Weather caused problems for central Florida vegetable growers, says Steve O'Brien, vice president of C&D Fruit & Vegetable Co. Inc. in Bradenton.
The late March cold harmed May production, and excessive rains disrupted plantings of bell peppers, cucumbers and squash, preventing growers from finishing all their plantings, he says.
“The early spring deal was tough,” he says. “This was definitely a season for some absolutely crazy weather. It’s an old joke, but the planets were not in line with us this spring.”
O'Brien says his fields didn’t experience any serious disease or agronomic issues but says the weather challenges delayed the spring crop by up to three weeks.
Parts of Florida’s potato and watermelon deals were also difficult, says Ken Wiles, sales manager and general manager for Mack Farms Inc. in Lake Wales.
Although Mack Farms’ and other South Florida potato growers experienced strong production, yields, quality and prices, heavy rains bedeviled North Florida growers, Wiles says.
In North Florida, heavy rains flooded some fields and sliced into yields and quality in the northern parts of the Hastings and Palatka production region. The southern part of that growing region fared better and harvested higher quality, he says.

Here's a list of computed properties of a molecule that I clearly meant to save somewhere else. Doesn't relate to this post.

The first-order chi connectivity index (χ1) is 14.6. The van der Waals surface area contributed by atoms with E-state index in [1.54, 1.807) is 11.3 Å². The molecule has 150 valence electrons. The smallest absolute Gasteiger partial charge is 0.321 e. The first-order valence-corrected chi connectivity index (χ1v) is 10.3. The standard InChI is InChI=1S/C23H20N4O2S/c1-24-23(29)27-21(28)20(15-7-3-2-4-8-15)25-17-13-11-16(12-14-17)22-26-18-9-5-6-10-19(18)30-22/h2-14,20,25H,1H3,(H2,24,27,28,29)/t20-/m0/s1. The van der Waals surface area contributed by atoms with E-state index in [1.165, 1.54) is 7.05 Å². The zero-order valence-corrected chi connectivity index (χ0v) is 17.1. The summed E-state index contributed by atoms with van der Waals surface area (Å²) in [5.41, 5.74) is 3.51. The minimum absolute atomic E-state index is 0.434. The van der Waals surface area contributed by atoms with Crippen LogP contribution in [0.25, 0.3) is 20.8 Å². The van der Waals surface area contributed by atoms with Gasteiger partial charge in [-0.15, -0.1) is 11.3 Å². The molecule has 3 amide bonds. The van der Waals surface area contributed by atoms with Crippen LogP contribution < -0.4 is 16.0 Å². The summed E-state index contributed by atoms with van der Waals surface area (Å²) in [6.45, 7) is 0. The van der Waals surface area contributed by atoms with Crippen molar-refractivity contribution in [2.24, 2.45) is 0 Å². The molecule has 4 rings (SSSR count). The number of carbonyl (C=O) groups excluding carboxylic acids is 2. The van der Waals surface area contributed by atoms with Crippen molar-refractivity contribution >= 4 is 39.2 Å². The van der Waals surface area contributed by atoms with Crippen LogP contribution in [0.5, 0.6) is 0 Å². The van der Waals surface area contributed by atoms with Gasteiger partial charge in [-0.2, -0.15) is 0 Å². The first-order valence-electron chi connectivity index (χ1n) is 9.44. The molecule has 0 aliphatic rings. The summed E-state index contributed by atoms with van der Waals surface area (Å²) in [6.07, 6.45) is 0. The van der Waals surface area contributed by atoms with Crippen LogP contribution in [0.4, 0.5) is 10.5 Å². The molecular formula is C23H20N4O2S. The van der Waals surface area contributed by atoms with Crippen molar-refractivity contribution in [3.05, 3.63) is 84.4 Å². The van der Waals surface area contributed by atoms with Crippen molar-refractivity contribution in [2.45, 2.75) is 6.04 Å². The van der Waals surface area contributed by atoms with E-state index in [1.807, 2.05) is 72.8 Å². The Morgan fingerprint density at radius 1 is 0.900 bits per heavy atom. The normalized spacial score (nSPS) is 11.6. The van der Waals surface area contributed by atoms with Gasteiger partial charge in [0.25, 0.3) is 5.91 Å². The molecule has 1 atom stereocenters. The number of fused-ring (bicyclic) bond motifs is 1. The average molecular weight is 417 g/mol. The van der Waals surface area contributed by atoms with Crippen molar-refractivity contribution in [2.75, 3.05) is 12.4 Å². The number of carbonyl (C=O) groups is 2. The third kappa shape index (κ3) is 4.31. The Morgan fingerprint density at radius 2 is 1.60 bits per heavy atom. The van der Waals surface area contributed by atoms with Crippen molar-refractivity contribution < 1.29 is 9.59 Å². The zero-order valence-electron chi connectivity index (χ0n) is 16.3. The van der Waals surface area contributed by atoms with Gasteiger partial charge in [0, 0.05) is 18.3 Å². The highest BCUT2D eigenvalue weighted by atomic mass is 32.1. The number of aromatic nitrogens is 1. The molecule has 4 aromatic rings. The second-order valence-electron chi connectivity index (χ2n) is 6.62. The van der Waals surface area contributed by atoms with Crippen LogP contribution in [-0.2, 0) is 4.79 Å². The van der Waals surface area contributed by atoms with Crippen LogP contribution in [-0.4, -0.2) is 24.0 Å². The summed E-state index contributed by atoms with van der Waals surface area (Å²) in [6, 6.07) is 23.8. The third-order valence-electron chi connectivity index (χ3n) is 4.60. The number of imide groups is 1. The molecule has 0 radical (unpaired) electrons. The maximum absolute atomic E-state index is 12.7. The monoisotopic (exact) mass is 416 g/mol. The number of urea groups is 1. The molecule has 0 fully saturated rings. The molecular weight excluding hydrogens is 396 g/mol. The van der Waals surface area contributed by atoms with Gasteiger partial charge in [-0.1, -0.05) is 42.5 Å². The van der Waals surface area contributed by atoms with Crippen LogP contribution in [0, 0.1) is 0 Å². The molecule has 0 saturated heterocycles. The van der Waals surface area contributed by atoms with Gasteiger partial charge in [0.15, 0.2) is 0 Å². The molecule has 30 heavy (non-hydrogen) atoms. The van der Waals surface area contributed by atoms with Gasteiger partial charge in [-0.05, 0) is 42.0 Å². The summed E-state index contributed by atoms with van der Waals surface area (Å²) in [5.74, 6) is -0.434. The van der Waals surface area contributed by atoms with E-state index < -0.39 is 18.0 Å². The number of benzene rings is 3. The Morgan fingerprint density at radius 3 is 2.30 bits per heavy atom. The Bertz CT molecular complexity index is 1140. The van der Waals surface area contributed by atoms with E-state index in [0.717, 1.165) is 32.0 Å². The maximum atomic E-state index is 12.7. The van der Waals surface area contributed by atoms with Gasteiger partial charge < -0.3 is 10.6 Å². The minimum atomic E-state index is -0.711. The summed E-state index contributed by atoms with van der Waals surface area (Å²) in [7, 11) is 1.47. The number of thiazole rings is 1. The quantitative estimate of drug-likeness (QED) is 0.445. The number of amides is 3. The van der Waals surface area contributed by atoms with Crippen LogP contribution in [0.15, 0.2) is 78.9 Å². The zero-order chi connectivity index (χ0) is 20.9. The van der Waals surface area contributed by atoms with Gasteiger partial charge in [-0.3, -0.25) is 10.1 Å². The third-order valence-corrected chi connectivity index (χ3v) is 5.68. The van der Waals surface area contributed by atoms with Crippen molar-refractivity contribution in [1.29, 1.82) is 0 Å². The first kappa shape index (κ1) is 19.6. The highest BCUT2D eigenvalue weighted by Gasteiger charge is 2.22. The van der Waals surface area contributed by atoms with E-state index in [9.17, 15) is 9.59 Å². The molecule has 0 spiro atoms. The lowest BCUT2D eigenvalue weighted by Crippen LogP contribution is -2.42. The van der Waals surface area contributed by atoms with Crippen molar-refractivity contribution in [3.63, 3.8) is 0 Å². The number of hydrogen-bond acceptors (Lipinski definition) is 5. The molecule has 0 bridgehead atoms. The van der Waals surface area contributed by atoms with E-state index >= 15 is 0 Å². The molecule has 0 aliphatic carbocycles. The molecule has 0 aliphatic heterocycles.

“It was a very good growing season for Mack Farms and most South Florida growers as we saw yields that were normal or near-normal and we didn’t have any serious freeze issues,” Wiles says.
On watermelon, late-winter cold weather stunted some of the young or just-forming plants, and heavy rains harmed quality in southwest Florida, Wiles says.
Mack Farms’ central Florida acreage saw high yields and strong quality, he says.
Contrary to other Florida growers, South Florida avocado and tropical growers experienced a strong growing season.
Peter Leifermann, director of sales and fruit procurement for Brooks Tropicals LLC in Homestead, says the season was excellent for avocados and carambolas, or starfruit.
“I can’t think of a single catastrophic weather event that we’ve had in South Florida for three years, though I know I’m jinxing myself,” he says. “We have had some rain, hail and cold temperatures, but no freezes or significant tropical storms. Without those, we’re cooking with gas.”
The consistent, favorable temperatures in the groves during the past two years have helped produce many healthy plants and trees, Leifermann says.
A big avocado industry issue is fighting laurel wilt fungus, spread by the exotic redbay ambrosia beetle,
No one’s calling the disease, which kills trees, doomsday, and Leifermann says it remains manageable at this point.
Read more about this season's crops and how they did by clicking here.